I got out my fake EMF meter and started walking around the house with her, pressing the button under my index finger that makes the meter move. She tells me to go into her bathroom because that’s where the ghost usually is. Father, as soon as I walked into that bathroom, my blood went cold. Partially from fear, and partially due to the actual temperature of the room. I could see my breath; that’s how cold it was. At first I thought there must just be something wrong with her furnace. I should just tell her to call someone else. But then I turned around. Penny was standing behind me, staring right through me. The door slammed shut behind her. Her eyes started to roll into the back of her head and her mouth slowly fell open. Her head then tilted ever so slightly to the side. Her pupils were no longer visible but I knew that she wasn’t looking through me anymore, she was looking in me.

I carry a cross necklace around with me, just for added effect, but at that moment, I felt like that cross was the only thing that could save me. I dropped my EMF meter, grabbed the chain out of my pocket and swung it around at her as I slowly backed away, further into the room. I started screaming at her, telling whatever evil spirit that was there to leave Penny alone. My heels hit the bathtub. I had nowhere else to go. She lunged towards me, arms outstretched. Her skin was turning grey; her body looked lifeless the way her limbs flailed. I ducked down and dove for the door, escaping her grasp. The handle was frozen; the skin on my hand stuck to it instantly. I thrust my shoulder into the door as hard as I could but it wouldn’t budge. Penny, or whatever Penny had turned into, starting come towards me. I started banging on the door, yelling for help. She reached for me. I tried to slap her hand away from me but she grabbed my wrist. The cold went straight up my arm; I could feel it in my neck. I screamed like a little girl, pulling and tugging, but her grip was too strong. Finally, I kicked her right in the gut and she flew back into the bathtub, taking the shower curtain down with her. I looked at my hand. My skin was completely white from the tips of my fingers to about my elbow. I started to feel dizzy and that’s the point where I blacked out.

When I came to, Penny was sitting beside me, her face right over top of mine. “Eric?” she said. “Eric, talk to me! Are you alright?”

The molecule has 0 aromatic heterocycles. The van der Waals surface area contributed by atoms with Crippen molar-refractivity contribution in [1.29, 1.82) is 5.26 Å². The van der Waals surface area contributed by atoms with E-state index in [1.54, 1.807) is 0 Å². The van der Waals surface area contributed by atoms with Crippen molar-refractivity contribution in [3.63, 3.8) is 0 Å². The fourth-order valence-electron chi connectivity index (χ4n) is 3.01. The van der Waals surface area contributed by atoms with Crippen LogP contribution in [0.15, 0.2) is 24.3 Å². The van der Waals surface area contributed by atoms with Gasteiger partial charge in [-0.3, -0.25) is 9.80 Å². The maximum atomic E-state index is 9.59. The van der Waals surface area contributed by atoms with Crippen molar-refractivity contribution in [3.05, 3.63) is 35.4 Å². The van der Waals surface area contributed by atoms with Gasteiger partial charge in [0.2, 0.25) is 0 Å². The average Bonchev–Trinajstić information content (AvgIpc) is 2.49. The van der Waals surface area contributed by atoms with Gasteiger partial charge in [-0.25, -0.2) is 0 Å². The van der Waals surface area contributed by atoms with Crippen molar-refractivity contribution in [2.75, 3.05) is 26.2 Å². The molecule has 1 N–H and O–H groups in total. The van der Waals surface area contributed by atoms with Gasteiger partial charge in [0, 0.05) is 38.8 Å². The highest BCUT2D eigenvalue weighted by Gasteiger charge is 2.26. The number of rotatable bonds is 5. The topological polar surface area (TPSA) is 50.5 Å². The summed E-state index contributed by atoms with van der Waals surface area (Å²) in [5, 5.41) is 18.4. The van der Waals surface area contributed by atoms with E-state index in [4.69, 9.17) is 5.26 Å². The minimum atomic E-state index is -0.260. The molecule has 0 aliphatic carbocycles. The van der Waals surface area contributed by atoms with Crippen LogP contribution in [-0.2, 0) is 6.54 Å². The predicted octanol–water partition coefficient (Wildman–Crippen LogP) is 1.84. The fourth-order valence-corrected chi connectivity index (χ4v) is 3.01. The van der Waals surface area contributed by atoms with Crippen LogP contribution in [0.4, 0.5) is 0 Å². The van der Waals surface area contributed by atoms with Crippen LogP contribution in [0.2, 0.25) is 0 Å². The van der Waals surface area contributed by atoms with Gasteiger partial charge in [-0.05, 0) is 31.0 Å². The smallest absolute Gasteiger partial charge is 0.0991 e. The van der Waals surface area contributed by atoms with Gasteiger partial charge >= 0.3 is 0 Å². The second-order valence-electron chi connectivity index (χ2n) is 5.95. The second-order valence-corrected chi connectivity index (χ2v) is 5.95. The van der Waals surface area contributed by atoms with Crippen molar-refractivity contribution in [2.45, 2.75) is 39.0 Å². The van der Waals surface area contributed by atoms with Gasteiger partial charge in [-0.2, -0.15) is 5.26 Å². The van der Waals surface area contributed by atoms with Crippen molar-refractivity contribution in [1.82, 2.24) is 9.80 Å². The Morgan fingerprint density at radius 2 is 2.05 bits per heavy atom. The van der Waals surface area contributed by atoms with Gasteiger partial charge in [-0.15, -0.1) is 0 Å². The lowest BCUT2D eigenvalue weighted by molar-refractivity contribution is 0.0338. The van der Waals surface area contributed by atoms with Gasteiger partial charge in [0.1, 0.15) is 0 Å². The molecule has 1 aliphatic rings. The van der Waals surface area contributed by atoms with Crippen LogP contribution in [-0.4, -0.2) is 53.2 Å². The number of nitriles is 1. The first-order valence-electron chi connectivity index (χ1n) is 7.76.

Everything came back in a flash and I jolted up to my feet and backed up to the door. Penny looked like Penny again. My arm was back to its normal colour.

“What happened?” I asked.

“What happened is that you’ve cured me!” She exclaimed, slowly moving towards me. Her eyes were glossy as she held back tears of joy. Tears of relief.

I didn’t know what to say. I couldn’t fully wrap my brain around what had happened. “I… I don’t understand,” I sputtered.

“Come. Come to the kitchen, I’ll fix you up a cup of tea. Do you like tea?” She opened the bathroom door with ease. This seemed to be an entirely different woman than the one I had met minutes ago. Or was it hours? I had no idea how long I had been out for. I followed her down the hallway and sat at the kitchen table. I started putting my equipment back in their individual cases. I had to compose myself. I couldn’t let her know that this wasn’t just another day in the life of a ghost hunter. I didn’t want to lose out on that $1000 if she found me out.

“So this ghost…” I began, selecting my words carefully. “What has it been doing to you?”

Penny filled up the kettle, not looking at me as she spoke. “Oh, it was terrible. That room has been getting colder and colder by the minute. I haven’t really slept at all in days. This spirit, she haunts my mind, mostly. Just yesterday, I blacked out for what seemed like hours. She’s been showing me horrifying images. Thank God you showed up today or I might not have been able to bear it any longer. She is a very restless, malevolent soul. I did a lot of research on spirits when this whole thing first started. I’m sure you know all about it though. You’ve dealt with this kind of thing before, I’m sure.”

“Oh yeah, all the time. I had a very similar case just last month.” It was a good thing I’m a good liar. But lying is why I’m in this mess now.

Penny fixed my cup of tea and she made pleasant small talk with me. I tried to respond as normally as possible but my mind was elsewhere. I tried to bring the topic back to her haunting. “So, what kind of things would this spirit show you?” I asked.